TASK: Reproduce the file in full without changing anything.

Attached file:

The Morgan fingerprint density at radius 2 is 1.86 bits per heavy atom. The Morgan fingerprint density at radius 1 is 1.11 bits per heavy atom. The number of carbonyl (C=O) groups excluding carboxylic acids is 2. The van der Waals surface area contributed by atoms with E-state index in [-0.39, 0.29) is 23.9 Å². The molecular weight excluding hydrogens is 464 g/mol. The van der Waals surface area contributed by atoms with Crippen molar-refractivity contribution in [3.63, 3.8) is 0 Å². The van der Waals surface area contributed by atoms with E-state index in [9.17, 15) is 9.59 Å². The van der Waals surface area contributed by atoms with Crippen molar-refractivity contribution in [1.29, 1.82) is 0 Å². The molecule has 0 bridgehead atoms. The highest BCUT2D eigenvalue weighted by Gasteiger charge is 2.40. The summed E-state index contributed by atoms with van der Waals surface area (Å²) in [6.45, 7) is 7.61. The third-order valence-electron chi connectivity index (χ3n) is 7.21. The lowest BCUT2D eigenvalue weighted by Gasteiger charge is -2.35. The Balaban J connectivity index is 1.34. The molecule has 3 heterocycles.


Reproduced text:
The Morgan fingerprint density at radius 2 is 1.86 bits per heavy atom. The Morgan fingerprint density at radius 1 is 1.11 bits per heavy atom. The number of carbonyl (C=O) groups excluding carboxylic acids is 2. The van der Waals surface area contributed by atoms with E-state index in [-0.39, 0.29) is 23.9 Å². The molecular weight excluding hydrogens is 464 g/mol. The van der Waals surface area contributed by atoms with Crippen molar-refractivity contribution in [3.63, 3.8) is 0 Å². The van der Waals surface area contributed by atoms with E-state index in [9.17, 15) is 9.59 Å². The van der Waals surface area contributed by atoms with Crippen molar-refractivity contribution in [1.29, 1.82) is 0 Å². The molecule has 0 bridgehead atoms. The highest BCUT2D eigenvalue weighted by Gasteiger charge is 2.40. The summed E-state index contributed by atoms with van der Waals surface area (Å²) in [6.45, 7) is 7.61. The third-order valence-electron chi connectivity index (χ3n) is 7.21. The lowest BCUT2D eigenvalue weighted by Gasteiger charge is -2.35. The Balaban J connectivity index is 1.34. The molecule has 3 heterocycles.